This gives us two measures by which we can evaluate the investment potential of startups, particularly in the tech sector - consumer demand and market penetration.
The European model is conservative and contrasts with the American one. In Europe, the market is considered static, where as in America the market is dynamic. Americans develop a successful product and expect it to change the market, whereas Europeans develop a product to fit the market as it currently is. Therefore Europeans seek to scale their businesses according to the purchasing power of individuals from particular social, geographic and economic groups within society.
For this reason American startups are more likely to make revolutionary breakthroughs, while European startups are more likely to clone US ideas, with adaptations to fit their own specific domestic market. European clones are often very successful, as the US and European markets share many common features. However, cronyism and burdensome regulation are a much bigger problem in Europe. This often prevents beginners from breaking in to sectors already dominated by major players. Therefore, when evaluating the investment potential of European startups you must take into account the current state of that specific sector in that specific country, as well as relevant legislation.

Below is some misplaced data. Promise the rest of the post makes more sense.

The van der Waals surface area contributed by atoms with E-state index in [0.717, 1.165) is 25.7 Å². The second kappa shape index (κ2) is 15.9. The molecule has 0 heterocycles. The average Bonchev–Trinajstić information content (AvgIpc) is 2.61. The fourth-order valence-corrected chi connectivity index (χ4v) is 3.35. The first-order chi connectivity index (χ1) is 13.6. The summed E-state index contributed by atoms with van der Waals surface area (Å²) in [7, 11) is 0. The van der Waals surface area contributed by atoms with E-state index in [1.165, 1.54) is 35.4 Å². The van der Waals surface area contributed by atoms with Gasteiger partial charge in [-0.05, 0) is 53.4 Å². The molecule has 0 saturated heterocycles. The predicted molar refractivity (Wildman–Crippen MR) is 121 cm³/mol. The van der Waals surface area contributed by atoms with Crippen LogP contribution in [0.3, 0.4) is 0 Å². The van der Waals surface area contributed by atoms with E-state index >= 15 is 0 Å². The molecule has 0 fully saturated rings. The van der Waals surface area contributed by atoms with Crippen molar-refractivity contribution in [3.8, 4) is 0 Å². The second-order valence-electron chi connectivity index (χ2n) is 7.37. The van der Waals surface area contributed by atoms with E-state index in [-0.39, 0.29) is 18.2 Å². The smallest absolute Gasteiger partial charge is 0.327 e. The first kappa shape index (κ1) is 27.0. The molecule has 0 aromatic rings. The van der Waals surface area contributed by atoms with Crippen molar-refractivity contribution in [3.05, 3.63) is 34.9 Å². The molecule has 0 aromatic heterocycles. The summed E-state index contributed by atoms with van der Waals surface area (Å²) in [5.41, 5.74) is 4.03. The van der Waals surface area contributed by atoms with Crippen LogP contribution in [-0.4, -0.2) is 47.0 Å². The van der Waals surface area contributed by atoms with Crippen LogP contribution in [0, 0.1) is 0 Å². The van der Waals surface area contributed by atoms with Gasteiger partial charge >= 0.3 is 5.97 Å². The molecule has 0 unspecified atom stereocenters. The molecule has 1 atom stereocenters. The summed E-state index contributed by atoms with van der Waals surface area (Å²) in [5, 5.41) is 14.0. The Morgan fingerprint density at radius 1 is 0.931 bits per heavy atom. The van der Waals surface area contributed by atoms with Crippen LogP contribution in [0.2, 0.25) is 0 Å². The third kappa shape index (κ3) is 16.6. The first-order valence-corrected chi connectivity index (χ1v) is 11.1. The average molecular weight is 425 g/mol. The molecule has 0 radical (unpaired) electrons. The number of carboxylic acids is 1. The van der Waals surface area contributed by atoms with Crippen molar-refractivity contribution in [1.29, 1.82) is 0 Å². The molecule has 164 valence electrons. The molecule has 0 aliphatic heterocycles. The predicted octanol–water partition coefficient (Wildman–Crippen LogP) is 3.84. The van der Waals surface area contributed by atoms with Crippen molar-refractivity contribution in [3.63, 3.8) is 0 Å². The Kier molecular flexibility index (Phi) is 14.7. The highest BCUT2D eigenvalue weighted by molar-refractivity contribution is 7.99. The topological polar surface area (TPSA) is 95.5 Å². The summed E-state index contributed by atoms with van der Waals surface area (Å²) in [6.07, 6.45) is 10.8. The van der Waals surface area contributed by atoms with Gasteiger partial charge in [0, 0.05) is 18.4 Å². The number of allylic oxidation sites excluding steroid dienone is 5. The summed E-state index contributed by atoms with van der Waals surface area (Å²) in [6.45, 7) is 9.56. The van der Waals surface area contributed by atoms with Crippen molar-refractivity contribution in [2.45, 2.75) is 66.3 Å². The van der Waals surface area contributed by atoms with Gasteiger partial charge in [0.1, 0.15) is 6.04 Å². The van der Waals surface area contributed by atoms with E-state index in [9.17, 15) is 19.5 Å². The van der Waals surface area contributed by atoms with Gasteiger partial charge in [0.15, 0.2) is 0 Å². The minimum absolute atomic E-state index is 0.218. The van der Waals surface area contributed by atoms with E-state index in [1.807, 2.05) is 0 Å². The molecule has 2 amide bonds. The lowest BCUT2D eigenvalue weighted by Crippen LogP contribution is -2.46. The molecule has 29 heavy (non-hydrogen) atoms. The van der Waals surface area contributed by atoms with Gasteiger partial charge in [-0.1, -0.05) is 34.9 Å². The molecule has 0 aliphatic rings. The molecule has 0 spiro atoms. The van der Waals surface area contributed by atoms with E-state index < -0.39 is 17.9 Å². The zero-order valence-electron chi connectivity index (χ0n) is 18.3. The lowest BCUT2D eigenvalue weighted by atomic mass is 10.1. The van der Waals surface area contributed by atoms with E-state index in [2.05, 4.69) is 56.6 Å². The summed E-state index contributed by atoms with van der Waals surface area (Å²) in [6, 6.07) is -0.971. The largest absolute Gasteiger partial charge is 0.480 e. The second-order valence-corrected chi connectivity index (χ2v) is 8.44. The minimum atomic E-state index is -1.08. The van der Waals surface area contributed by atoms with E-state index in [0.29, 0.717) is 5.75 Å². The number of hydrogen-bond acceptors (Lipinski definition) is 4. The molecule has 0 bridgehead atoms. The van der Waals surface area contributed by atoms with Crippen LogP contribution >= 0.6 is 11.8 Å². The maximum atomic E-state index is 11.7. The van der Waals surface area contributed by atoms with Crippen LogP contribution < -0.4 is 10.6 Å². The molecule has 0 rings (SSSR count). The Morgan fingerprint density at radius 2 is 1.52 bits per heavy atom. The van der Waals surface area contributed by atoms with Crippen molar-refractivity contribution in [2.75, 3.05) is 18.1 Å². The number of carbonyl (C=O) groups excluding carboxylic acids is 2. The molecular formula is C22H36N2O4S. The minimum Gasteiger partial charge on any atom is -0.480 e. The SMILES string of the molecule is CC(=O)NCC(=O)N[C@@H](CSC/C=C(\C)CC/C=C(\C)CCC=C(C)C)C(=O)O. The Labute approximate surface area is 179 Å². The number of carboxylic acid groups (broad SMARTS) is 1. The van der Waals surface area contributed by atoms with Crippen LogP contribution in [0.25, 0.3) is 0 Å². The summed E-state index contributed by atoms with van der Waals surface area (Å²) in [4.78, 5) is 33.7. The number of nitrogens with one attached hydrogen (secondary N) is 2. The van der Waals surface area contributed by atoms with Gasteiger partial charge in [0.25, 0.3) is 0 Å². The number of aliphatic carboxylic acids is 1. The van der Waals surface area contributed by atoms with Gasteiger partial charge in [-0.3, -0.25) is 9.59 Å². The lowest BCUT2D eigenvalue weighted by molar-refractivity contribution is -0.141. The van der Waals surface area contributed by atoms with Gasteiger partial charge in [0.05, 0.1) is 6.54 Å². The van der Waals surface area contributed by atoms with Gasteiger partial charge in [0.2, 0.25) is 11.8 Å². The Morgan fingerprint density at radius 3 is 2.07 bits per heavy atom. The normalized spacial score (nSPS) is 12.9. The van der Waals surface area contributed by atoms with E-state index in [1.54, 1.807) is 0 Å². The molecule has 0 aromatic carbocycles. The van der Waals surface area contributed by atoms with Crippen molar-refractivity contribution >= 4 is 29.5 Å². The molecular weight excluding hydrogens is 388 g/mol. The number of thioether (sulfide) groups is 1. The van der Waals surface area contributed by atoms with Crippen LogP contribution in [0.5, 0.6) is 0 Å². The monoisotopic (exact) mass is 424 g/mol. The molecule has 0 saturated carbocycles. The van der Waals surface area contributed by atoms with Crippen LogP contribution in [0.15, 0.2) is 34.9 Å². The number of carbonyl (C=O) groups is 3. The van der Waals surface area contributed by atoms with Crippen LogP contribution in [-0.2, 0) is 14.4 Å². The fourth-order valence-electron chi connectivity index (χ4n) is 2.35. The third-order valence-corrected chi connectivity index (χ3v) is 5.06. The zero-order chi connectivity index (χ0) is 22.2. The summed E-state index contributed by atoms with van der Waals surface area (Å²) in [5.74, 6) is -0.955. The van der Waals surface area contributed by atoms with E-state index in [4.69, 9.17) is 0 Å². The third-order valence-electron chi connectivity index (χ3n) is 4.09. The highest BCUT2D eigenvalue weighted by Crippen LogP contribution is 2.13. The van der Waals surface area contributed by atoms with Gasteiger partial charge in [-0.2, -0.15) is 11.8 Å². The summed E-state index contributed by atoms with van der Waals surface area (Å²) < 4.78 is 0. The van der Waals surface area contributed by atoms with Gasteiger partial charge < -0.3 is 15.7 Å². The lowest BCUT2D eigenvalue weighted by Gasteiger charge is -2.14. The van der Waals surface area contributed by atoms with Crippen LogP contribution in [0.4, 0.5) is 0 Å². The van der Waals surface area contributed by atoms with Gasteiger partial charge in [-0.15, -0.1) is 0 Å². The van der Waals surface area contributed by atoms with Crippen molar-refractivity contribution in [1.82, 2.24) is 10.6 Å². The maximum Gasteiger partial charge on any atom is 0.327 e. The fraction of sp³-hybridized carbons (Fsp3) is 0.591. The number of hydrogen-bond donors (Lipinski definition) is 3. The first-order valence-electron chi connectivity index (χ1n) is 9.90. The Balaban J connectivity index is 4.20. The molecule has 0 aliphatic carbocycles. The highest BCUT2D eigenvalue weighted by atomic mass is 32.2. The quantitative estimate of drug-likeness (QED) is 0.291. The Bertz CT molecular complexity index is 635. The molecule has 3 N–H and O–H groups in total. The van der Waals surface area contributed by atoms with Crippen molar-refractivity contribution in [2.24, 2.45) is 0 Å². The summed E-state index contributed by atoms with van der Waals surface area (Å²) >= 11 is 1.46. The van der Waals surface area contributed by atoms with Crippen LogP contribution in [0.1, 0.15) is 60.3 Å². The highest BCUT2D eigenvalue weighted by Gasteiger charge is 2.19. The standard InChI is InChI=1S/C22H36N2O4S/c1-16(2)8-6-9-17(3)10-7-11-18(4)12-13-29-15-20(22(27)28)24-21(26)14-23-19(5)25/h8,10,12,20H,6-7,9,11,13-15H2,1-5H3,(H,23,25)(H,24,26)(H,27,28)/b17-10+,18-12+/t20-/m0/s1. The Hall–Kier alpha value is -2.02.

According to the Asian model, startups tend to target their domestic market than European and American ones. Their success often relies on a plentiful supply of cheap labour and strong material support from the state. They are designed to fill a specific gap in a specific sector, and are often happy to be bought out when a stronger market player from America or Europe comes calling. So called ‘blind imitation’ is also prevalent. Entrepreneurs claim that imitating a Western model should reduce the risk to investors. However, in practice this is often not the case. Domestic situations often differ significantly from the Western contexts in which the original idea was successful. Asian startups may fail to properly copy the Western idea, particularly if they lack the funding to do so. Even if they manage to copy it effectively, they might not attract a user base as quickly as their Western analogue, or the state may put up barriers. Therefore, an adequate risk assessment of Asian start-ups must consider how the project fits in to the domestic market, which means taking into account the amount of competition and the likelihood of state support.